Klobuchar seeks help for Americans poised to adopt children from Haiti
The senator seeks federal agencies' help for Americans waiting to bring Haitian children home.
By BOB VON STERNBERG
Alarmed about the fate of hundreds of Haitian children being adopted by Americans, Sen. Amy Klobuchar is pressing federal agencies to speed up the process.
Klobuchar has written to the departments of State and Homeland Security asking that officials "expedite the adoption process so that loving American families can finally welcome their children home."
A longtime advocate of streamlining international adoption, Klobuchar, D-Minn., is asking that the departments grant "humanitarian parole" for as many as 900 Haitian children matched with American parents whose paperwork has not been completed.
A parole would allow the children to temporarily enter the United States before the remaining paperwork for full legal entry is finished.
Although such paroles are "typically used sparingly in cases of compelling emergency, I believe the magnitude of this disaster clearly warrants broader application of this policy," Klobuchar wrote.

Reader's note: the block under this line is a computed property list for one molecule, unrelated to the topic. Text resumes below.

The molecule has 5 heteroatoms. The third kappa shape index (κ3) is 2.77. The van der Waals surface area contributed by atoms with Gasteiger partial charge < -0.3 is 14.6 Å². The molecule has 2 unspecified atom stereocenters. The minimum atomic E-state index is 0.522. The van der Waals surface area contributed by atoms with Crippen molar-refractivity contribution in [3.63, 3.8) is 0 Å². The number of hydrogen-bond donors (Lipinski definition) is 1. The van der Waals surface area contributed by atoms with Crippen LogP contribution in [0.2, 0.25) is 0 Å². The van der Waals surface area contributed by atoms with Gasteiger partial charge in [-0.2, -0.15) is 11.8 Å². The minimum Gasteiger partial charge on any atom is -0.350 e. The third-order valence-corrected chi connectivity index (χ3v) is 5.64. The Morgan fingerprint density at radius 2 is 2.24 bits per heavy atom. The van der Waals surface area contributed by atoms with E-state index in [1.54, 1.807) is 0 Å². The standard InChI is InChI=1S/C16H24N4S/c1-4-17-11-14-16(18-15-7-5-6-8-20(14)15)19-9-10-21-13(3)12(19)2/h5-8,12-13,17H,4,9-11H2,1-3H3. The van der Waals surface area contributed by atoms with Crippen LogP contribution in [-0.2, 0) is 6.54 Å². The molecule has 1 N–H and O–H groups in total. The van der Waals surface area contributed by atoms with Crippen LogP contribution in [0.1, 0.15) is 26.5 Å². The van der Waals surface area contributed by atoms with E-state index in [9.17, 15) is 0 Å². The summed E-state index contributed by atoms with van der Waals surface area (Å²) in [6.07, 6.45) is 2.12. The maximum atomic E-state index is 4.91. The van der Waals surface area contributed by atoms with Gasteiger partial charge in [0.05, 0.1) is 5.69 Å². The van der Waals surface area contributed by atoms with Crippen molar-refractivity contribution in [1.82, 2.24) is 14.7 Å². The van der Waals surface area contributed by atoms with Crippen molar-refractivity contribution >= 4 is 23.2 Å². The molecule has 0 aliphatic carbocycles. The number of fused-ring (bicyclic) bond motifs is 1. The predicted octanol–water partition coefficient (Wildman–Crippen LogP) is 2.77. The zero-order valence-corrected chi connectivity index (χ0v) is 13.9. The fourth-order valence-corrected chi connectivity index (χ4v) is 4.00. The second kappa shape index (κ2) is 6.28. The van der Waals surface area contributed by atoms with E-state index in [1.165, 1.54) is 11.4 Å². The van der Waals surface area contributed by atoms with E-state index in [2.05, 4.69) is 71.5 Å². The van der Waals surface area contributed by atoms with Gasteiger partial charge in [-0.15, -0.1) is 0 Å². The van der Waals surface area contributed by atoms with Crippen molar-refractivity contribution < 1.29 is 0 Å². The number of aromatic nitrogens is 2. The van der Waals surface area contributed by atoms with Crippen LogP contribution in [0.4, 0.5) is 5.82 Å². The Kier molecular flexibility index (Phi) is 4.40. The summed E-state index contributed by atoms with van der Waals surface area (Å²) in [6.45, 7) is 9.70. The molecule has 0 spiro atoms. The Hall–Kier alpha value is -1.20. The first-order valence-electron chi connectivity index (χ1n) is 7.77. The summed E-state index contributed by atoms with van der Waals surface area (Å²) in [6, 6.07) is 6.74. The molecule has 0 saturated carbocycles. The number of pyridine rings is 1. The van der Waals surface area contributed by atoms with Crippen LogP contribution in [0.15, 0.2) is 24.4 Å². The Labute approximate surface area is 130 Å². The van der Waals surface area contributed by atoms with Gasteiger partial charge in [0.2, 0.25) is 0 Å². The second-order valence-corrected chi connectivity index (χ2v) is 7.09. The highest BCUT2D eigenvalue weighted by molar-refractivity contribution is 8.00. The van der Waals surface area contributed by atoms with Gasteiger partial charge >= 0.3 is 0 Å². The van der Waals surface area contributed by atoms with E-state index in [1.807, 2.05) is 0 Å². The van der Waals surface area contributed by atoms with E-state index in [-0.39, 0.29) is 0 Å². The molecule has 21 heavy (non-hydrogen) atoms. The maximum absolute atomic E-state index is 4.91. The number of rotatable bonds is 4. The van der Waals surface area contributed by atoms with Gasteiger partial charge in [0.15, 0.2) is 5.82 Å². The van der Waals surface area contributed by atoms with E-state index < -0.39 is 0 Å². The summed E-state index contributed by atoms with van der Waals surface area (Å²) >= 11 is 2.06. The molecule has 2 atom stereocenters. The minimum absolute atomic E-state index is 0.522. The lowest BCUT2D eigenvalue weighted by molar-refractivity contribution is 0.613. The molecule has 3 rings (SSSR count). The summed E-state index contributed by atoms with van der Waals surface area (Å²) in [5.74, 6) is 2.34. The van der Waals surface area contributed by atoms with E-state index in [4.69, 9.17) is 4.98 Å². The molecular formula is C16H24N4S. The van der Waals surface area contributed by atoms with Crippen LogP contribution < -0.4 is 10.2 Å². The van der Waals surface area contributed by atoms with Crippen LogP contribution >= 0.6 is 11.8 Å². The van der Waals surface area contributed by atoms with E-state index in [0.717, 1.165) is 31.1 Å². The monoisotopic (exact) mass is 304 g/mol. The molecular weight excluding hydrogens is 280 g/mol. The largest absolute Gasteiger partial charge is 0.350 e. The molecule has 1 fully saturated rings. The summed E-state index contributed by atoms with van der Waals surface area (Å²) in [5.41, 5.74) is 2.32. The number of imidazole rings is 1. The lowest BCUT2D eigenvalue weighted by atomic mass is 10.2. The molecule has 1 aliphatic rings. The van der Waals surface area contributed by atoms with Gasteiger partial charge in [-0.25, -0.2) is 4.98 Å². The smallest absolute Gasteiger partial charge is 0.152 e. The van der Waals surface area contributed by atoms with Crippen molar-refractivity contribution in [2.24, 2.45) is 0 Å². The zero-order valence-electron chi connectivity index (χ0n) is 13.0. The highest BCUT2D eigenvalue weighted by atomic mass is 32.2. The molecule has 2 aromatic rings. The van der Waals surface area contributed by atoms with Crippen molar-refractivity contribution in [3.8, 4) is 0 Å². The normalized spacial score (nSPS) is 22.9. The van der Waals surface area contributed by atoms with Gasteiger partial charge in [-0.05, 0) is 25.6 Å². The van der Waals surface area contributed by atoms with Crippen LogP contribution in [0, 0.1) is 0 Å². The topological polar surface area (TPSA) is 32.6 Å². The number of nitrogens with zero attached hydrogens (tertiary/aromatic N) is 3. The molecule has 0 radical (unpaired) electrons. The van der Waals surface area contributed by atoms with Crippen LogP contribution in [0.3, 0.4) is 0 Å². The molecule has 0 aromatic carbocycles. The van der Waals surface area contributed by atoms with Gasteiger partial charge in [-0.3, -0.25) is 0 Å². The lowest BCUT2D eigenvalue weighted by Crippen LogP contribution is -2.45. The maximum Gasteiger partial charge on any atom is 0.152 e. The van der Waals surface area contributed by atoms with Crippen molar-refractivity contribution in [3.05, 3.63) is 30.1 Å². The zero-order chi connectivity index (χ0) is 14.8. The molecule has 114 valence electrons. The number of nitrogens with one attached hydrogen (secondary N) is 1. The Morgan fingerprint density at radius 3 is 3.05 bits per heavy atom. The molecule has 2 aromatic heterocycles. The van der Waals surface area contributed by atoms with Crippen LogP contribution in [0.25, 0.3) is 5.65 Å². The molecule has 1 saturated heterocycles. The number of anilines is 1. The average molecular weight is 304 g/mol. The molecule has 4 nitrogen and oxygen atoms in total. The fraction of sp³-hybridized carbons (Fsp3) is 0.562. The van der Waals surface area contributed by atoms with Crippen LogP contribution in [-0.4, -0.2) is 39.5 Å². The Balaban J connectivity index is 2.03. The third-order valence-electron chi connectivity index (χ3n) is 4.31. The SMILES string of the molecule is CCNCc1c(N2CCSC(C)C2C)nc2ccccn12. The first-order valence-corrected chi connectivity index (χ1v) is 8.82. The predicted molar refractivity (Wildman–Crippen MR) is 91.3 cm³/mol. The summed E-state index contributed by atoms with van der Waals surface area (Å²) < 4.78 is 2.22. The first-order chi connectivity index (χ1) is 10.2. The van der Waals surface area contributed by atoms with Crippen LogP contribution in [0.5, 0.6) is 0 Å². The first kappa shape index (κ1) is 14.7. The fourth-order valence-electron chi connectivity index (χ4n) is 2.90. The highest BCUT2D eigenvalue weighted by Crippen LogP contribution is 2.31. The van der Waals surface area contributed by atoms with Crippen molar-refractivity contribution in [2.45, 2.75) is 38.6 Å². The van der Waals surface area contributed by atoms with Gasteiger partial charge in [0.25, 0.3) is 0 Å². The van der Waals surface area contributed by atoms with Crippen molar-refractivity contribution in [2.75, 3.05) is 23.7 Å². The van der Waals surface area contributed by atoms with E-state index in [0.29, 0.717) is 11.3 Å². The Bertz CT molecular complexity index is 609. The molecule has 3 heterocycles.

A parole would be an enormous relief to Kim and Patrick Bentrott, missionaries in Port-au-Prince in the process of adopting a baby named Solomon.
"They're OK and have the ability to leave the country, but they're not going to leave their son behind," said Chris Bentrott, a Spring Lake Park resident who has contacted Klobuchar's office about his brother and sister-in-law's dilemma. "They've been going back and forth to the embassy, but they know the staff there has more important things to deal with right now," he said.
The State Department's bureau of intercountry adoption reported Friday that it is reviewing the possibility of granting humanitarian paroles to children, but said no final decisions have been made.